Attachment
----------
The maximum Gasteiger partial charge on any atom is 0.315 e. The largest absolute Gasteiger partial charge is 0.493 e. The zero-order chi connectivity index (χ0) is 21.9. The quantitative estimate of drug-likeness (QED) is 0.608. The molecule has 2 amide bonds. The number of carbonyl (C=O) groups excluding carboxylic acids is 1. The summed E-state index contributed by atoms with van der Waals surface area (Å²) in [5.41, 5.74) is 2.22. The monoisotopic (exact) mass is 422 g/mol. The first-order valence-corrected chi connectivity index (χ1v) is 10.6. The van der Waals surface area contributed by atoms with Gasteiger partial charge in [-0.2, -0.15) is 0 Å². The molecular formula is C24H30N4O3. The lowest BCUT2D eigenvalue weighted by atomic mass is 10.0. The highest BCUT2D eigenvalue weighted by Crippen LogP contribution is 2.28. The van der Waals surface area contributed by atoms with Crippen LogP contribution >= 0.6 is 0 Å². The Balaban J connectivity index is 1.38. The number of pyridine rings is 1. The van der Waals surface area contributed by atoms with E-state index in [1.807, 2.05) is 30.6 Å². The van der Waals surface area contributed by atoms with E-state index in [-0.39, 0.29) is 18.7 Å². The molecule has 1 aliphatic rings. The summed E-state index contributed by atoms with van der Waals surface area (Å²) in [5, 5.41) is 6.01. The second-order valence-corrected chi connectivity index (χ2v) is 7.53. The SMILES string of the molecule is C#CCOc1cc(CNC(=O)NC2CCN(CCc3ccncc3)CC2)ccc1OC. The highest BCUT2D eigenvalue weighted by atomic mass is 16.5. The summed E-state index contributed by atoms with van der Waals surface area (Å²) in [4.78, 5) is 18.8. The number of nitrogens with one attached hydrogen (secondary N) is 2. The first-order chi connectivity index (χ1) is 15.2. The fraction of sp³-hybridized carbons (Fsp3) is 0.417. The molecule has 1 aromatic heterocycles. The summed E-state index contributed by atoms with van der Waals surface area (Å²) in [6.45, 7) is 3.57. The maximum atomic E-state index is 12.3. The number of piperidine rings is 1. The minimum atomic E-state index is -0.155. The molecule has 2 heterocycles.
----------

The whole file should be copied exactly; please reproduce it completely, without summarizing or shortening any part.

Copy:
The maximum Gasteiger partial charge on any atom is 0.315 e. The largest absolute Gasteiger partial charge is 0.493 e. The zero-order chi connectivity index (χ0) is 21.9. The quantitative estimate of drug-likeness (QED) is 0.608. The molecule has 2 amide bonds. The number of carbonyl (C=O) groups excluding carboxylic acids is 1. The summed E-state index contributed by atoms with van der Waals surface area (Å²) in [5.41, 5.74) is 2.22. The monoisotopic (exact) mass is 422 g/mol. The first-order valence-corrected chi connectivity index (χ1v) is 10.6. The van der Waals surface area contributed by atoms with Gasteiger partial charge in [-0.2, -0.15) is 0 Å². The molecular formula is C24H30N4O3. The lowest BCUT2D eigenvalue weighted by atomic mass is 10.0. The highest BCUT2D eigenvalue weighted by Crippen LogP contribution is 2.28. The van der Waals surface area contributed by atoms with Crippen LogP contribution >= 0.6 is 0 Å². The Balaban J connectivity index is 1.38. The number of pyridine rings is 1. The van der Waals surface area contributed by atoms with E-state index in [1.807, 2.05) is 30.6 Å². The van der Waals surface area contributed by atoms with E-state index in [-0.39, 0.29) is 18.7 Å². The molecule has 1 aliphatic rings. The summed E-state index contributed by atoms with van der Waals surface area (Å²) in [5, 5.41) is 6.01. The second-order valence-corrected chi connectivity index (χ2v) is 7.53. The SMILES string of the molecule is C#CCOc1cc(CNC(=O)NC2CCN(CCc3ccncc3)CC2)ccc1OC. The highest BCUT2D eigenvalue weighted by atomic mass is 16.5. The summed E-state index contributed by atoms with van der Waals surface area (Å²) in [4.78, 5) is 18.8. The number of nitrogens with one attached hydrogen (secondary N) is 2. The first-order chi connectivity index (χ1) is 15.2. The fraction of sp³-hybridized carbons (Fsp3) is 0.417. The molecule has 1 aromatic heterocycles. The summed E-state index contributed by atoms with van der Waals surface area (Å²) in [6.45, 7) is 3.57. The maximum atomic E-state index is 12.3. The number of piperidine rings is 1. The minimum atomic E-state index is -0.155. The molecule has 2 heterocycles.